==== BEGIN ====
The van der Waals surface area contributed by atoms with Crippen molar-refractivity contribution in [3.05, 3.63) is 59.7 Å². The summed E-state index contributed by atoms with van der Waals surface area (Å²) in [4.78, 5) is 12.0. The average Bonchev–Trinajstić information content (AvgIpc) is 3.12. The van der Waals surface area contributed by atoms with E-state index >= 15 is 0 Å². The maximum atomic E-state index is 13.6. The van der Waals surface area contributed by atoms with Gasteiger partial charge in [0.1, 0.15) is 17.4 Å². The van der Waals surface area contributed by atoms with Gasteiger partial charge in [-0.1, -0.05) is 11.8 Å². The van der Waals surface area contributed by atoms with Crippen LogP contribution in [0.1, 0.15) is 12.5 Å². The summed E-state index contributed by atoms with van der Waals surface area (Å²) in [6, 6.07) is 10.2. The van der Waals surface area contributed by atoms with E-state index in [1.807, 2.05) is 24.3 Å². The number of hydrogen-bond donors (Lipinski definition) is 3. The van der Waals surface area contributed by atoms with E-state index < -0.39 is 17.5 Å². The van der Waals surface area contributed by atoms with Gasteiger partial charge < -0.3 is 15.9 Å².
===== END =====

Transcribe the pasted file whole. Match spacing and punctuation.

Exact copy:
The van der Waals surface area contributed by atoms with Crippen molar-refractivity contribution in [3.05, 3.63) is 59.7 Å². The summed E-state index contributed by atoms with van der Waals surface area (Å²) in [4.78, 5) is 12.0. The average Bonchev–Trinajstić information content (AvgIpc) is 3.12. The van der Waals surface area contributed by atoms with E-state index >= 15 is 0 Å². The maximum atomic E-state index is 13.6. The van der Waals surface area contributed by atoms with Gasteiger partial charge in [0.1, 0.15) is 17.4 Å². The van der Waals surface area contributed by atoms with Gasteiger partial charge in [-0.1, -0.05) is 11.8 Å². The van der Waals surface area contributed by atoms with Crippen LogP contribution in [0.1, 0.15) is 12.5 Å². The summed E-state index contributed by atoms with van der Waals surface area (Å²) in [6, 6.07) is 10.2. The van der Waals surface area contributed by atoms with E-state index in [1.807, 2.05) is 24.3 Å². The number of hydrogen-bond donors (Lipinski definition) is 3. The van der Waals surface area contributed by atoms with E-state index < -0.39 is 17.5 Å². The van der Waals surface area contributed by atoms with Gasteiger partial charge < -0.3 is 15.9 Å².